I highly recommended Copan as a great place to vacation, having plenty to see & do. There are a few pubs with live music and/or DJ’s, and the locals are party animals if you’re into that sort of thing. The food is authentic and simple, and everywhere we ate delivered large portions and seemed to always be prepard by a little old lady in the back of the kitchen. The Copan ruins, of course, are what attract most visitors and the site itself is massive, you could easily spend an entire afternoon walking about. Even if you’re not that interested in the in-depth history lessons from the local guides, its nice to hire one anyway – these people love their jobs, they’re friendly and very personal, so at the least its fun to socialize with them for an afternoon (they also rely heavily on tips so as a tourist it’s nice to help out in that regard). The ruins are within walking distance (maybe 1km if I remember correctly) from the town. Copan has a few scenic routes sourrounding the town that are awesome for horseback riding. The routes pass through the foothill homes where you’ll find plenty groups of men relaxing in their boots & cowboy hats, women cooking/cleaning, or dozens of kids running around playing. Everyone nods and waves, it’s a very tourist-friendly place. There are also hot springs about 30-45 minutes outside of town. We were travelling with Tucan Travel who arranged the ride (in the back of a pickup truck, which was an adventure) to the hot springs where a few locals prepared a bbq dinner for us. The food was absolutely amazing and the hot springs were, well, hot.
Something that surprised me at first, was the ATM machines in Copan. Although it was cool to find a convenient cash machine in the middle of nowhere, the surprising part was the security guy with the shotgun standing right next to it. Banks also had security guards at the entrance holding machine guns while welcoming you inside. Makes you wonder – there’s either a lot of fraud or theft, or none at all!
For those looking for an eye-opener, travel through Tegucigalpa. This is a massive city, the largest in the country, and absolutely packed. How the people and vehicles navigate through the small streets without causing massive carnage is a mystery to me. This city will keep you on your toes – I hate to be that guy warning toursits, but you can’t ignore Tegucigalpa’s extremely high crime rate. I wouldnt recommend walking about late at night or straying too far from your hotel.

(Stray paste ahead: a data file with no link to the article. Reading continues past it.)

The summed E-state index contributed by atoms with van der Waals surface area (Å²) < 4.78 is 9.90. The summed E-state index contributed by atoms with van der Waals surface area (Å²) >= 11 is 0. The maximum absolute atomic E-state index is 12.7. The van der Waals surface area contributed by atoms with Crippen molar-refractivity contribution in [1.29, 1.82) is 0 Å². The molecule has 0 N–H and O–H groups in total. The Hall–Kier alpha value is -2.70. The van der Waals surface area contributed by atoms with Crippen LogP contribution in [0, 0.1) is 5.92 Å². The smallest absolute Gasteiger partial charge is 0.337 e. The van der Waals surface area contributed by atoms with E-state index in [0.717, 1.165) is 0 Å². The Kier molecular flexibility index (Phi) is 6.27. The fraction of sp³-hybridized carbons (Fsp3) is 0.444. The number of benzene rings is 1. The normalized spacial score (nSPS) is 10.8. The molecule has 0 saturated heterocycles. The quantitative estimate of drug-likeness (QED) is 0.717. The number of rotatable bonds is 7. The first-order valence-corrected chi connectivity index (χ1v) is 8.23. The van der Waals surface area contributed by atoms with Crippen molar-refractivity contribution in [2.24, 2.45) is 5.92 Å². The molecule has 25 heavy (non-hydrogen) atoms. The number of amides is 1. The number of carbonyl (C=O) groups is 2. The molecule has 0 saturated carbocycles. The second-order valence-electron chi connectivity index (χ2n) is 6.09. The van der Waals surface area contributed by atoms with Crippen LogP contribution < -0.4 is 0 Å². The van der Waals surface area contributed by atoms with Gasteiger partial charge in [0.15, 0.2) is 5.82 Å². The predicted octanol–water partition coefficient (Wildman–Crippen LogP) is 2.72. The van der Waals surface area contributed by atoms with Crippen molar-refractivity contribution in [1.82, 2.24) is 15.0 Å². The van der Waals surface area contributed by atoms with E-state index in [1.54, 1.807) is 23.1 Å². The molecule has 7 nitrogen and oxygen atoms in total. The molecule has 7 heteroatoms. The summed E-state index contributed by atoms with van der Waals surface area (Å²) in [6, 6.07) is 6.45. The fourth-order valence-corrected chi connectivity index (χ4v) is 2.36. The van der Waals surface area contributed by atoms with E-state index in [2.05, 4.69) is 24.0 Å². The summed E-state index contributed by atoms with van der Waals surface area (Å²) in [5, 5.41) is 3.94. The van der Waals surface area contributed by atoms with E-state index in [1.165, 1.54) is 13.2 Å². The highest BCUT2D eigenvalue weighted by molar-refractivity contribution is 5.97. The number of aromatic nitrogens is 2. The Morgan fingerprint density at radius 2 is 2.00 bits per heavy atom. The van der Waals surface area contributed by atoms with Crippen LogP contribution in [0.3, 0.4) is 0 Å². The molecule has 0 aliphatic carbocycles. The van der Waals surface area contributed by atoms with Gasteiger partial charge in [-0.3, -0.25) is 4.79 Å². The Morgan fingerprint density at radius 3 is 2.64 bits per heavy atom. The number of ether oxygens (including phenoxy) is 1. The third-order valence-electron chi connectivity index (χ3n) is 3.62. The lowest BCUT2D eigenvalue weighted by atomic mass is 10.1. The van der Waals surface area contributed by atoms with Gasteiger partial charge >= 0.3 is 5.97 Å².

When travelling to Roatan by land, you’ll likely pass through Tela and take a ferry to the island. Tela itself wasn’t that great to be honest. While swimming in the pool of our hotel I remember watching rats run alongside it. The restaurants and shops weren’t all that exciting either, and we even opted to order pizza instead of eating at a local “authentic” restaurant. Our tour guide who had passed through Tela on several occasions recommended that we stay at the hotel as there wasn’t much to see or do in the neighborhood. This was also one of the only places they warned us to be careful of theives. We headed for the coast early in the morning and I remember seeing a pack of tourists taking pictures of a tree near the docks. Once closer I realized the trees were occupied by a few monkeys wearing 10 foot chain collars tied to the tree branches. It was a disturbing sight as far as I’m concerned. Roatan was awesome – we took a choppy ferry from Tela (motion sickness pills would be a good idea) into a Roatan marina passing by some old sunken ships that were half sticking out of the water (I know, not very environmentally friendly but a cool sight nonethelesss). We passed a crocodile in the ditch not far from the parking lot where our cargo van transport was waiting. That was a first. We stayed in West Point, which in my opinion had the best restaurants and pubs, as well as internet cafes and motorbike/quad rentals. One pub in particular was very small but had a sand floor (inside) and live music. The guitarist was a local, and played anything you wanted by Jimi Hendrix and Johnny Cash to perfection. We kayaked to West Bay, which seemed to have better diving, hotels and shops catering to the tourists arriving by cruise ship for the day.
Unfortunately there was a strike of some sorts on the island. I don’t have the exact details, but apparently there was a conflict between the locals and the local power company that ended up with the power being shut off for the majority of the island. This was pretty scary, as with no power came looting and riots but for the most part we (as tourists) felt safe and excused from the conflicts. Roadblocks kept us from venturing outside our hotels neighborhood (which is why we had to kayak around to West Bay), but after a few days the protesters lifted the barricades to let us through and be on our way back to the mainland. During the protests, the owner of our hotel and a friend of hers recommended that we do not stay in the hotel at night for protection, but instead venture out for dinner and drinks to support the local business owners. They assured us we would be safe and not bothered – and they were right. Roatan restaurants served the best seafood I’ve ever had in my life.